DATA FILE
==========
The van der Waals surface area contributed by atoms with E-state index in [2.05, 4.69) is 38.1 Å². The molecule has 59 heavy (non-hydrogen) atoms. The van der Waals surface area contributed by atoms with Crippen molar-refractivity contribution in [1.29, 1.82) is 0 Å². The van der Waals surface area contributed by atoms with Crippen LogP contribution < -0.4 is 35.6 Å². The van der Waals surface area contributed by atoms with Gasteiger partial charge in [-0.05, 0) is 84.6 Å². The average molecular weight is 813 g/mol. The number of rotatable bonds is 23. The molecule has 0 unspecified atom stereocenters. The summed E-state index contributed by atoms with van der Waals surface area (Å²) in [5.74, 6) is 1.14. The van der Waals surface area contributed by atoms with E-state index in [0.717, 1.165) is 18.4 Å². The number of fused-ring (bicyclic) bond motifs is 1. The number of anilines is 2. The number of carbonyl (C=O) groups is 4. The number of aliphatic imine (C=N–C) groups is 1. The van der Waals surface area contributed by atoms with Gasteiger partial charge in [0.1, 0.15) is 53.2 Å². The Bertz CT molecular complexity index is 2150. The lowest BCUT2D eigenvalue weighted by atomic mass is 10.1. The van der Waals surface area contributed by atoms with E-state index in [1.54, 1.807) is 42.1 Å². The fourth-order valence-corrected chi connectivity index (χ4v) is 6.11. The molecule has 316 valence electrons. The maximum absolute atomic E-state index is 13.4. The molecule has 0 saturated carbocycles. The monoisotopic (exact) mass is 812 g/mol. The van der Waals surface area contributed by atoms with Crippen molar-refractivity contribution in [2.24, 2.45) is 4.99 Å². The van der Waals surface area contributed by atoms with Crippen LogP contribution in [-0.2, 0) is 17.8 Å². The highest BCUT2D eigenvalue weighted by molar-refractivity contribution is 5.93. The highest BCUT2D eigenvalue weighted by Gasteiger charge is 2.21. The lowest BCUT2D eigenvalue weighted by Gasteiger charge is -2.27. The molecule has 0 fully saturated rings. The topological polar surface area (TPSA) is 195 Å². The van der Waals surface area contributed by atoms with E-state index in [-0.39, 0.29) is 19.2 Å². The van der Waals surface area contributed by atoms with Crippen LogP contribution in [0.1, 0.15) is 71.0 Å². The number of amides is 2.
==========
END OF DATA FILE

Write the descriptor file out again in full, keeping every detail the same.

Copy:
The van der Waals surface area contributed by atoms with E-state index in [2.05, 4.69) is 38.1 Å². The molecule has 59 heavy (non-hydrogen) atoms. The van der Waals surface area contributed by atoms with Crippen molar-refractivity contribution in [1.29, 1.82) is 0 Å². The van der Waals surface area contributed by atoms with Crippen LogP contribution < -0.4 is 35.6 Å². The van der Waals surface area contributed by atoms with Gasteiger partial charge in [-0.05, 0) is 84.6 Å². The average molecular weight is 813 g/mol. The number of rotatable bonds is 23. The molecule has 0 unspecified atom stereocenters. The summed E-state index contributed by atoms with van der Waals surface area (Å²) in [5.74, 6) is 1.14. The van der Waals surface area contributed by atoms with E-state index in [0.717, 1.165) is 18.4 Å². The number of fused-ring (bicyclic) bond motifs is 1. The number of anilines is 2. The number of carbonyl (C=O) groups is 4. The number of aliphatic imine (C=N–C) groups is 1. The van der Waals surface area contributed by atoms with Gasteiger partial charge in [0.1, 0.15) is 53.2 Å². The Bertz CT molecular complexity index is 2150. The lowest BCUT2D eigenvalue weighted by atomic mass is 10.1. The van der Waals surface area contributed by atoms with E-state index in [1.54, 1.807) is 42.1 Å². The fourth-order valence-corrected chi connectivity index (χ4v) is 6.11. The molecule has 316 valence electrons. The maximum absolute atomic E-state index is 13.4. The molecule has 0 saturated carbocycles. The monoisotopic (exact) mass is 812 g/mol. The van der Waals surface area contributed by atoms with Crippen molar-refractivity contribution in [2.24, 2.45) is 4.99 Å². The van der Waals surface area contributed by atoms with Crippen LogP contribution in [-0.2, 0) is 17.8 Å². The highest BCUT2D eigenvalue weighted by molar-refractivity contribution is 5.93. The highest BCUT2D eigenvalue weighted by Gasteiger charge is 2.21. The lowest BCUT2D eigenvalue weighted by Gasteiger charge is -2.27. The molecule has 0 fully saturated rings. The topological polar surface area (TPSA) is 195 Å². The van der Waals surface area contributed by atoms with E-state index in [-0.39, 0.29) is 19.2 Å². The van der Waals surface area contributed by atoms with Crippen LogP contribution in [0.1, 0.15) is 71.0 Å². The number of amides is 2.